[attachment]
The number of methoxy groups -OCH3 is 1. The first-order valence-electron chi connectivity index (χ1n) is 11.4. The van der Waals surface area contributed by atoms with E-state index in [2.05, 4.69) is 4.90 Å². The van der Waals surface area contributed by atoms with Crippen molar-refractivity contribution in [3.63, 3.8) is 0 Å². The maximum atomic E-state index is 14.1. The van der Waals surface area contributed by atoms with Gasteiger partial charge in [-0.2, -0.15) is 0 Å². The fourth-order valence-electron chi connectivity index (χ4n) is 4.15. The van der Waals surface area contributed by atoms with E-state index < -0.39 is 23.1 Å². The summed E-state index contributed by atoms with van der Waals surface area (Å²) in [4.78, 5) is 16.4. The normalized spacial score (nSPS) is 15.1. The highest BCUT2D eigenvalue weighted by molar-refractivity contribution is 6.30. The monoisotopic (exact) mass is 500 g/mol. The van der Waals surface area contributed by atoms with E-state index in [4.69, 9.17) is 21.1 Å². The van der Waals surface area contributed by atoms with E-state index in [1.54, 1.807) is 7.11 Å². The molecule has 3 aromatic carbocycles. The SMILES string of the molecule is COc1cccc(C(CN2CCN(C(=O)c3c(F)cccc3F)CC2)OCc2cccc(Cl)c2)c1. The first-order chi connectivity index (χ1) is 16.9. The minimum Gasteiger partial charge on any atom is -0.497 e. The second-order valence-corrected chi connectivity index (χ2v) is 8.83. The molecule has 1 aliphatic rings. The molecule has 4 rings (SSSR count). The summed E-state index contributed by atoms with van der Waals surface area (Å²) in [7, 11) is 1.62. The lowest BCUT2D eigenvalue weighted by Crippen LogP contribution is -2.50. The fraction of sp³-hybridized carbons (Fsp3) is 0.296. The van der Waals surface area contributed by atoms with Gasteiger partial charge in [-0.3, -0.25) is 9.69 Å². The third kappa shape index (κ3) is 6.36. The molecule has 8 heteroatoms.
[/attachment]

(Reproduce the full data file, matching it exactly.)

The number of methoxy groups -OCH3 is 1. The first-order valence-electron chi connectivity index (χ1n) is 11.4. The van der Waals surface area contributed by atoms with E-state index in [2.05, 4.69) is 4.90 Å². The van der Waals surface area contributed by atoms with Crippen molar-refractivity contribution in [3.63, 3.8) is 0 Å². The maximum atomic E-state index is 14.1. The van der Waals surface area contributed by atoms with Gasteiger partial charge in [-0.2, -0.15) is 0 Å². The fourth-order valence-electron chi connectivity index (χ4n) is 4.15. The van der Waals surface area contributed by atoms with E-state index < -0.39 is 23.1 Å². The summed E-state index contributed by atoms with van der Waals surface area (Å²) in [4.78, 5) is 16.4. The normalized spacial score (nSPS) is 15.1. The highest BCUT2D eigenvalue weighted by molar-refractivity contribution is 6.30. The monoisotopic (exact) mass is 500 g/mol. The van der Waals surface area contributed by atoms with E-state index in [4.69, 9.17) is 21.1 Å². The van der Waals surface area contributed by atoms with E-state index in [1.54, 1.807) is 7.11 Å². The molecule has 3 aromatic carbocycles. The SMILES string of the molecule is COc1cccc(C(CN2CCN(C(=O)c3c(F)cccc3F)CC2)OCc2cccc(Cl)c2)c1. The first-order chi connectivity index (χ1) is 16.9. The minimum Gasteiger partial charge on any atom is -0.497 e. The second-order valence-corrected chi connectivity index (χ2v) is 8.83. The molecule has 1 aliphatic rings. The molecule has 4 rings (SSSR count). The summed E-state index contributed by atoms with van der Waals surface area (Å²) in [7, 11) is 1.62. The lowest BCUT2D eigenvalue weighted by Crippen LogP contribution is -2.50. The fraction of sp³-hybridized carbons (Fsp3) is 0.296. The van der Waals surface area contributed by atoms with Gasteiger partial charge in [-0.3, -0.25) is 9.69 Å². The third kappa shape index (κ3) is 6.36. The molecule has 8 heteroatoms.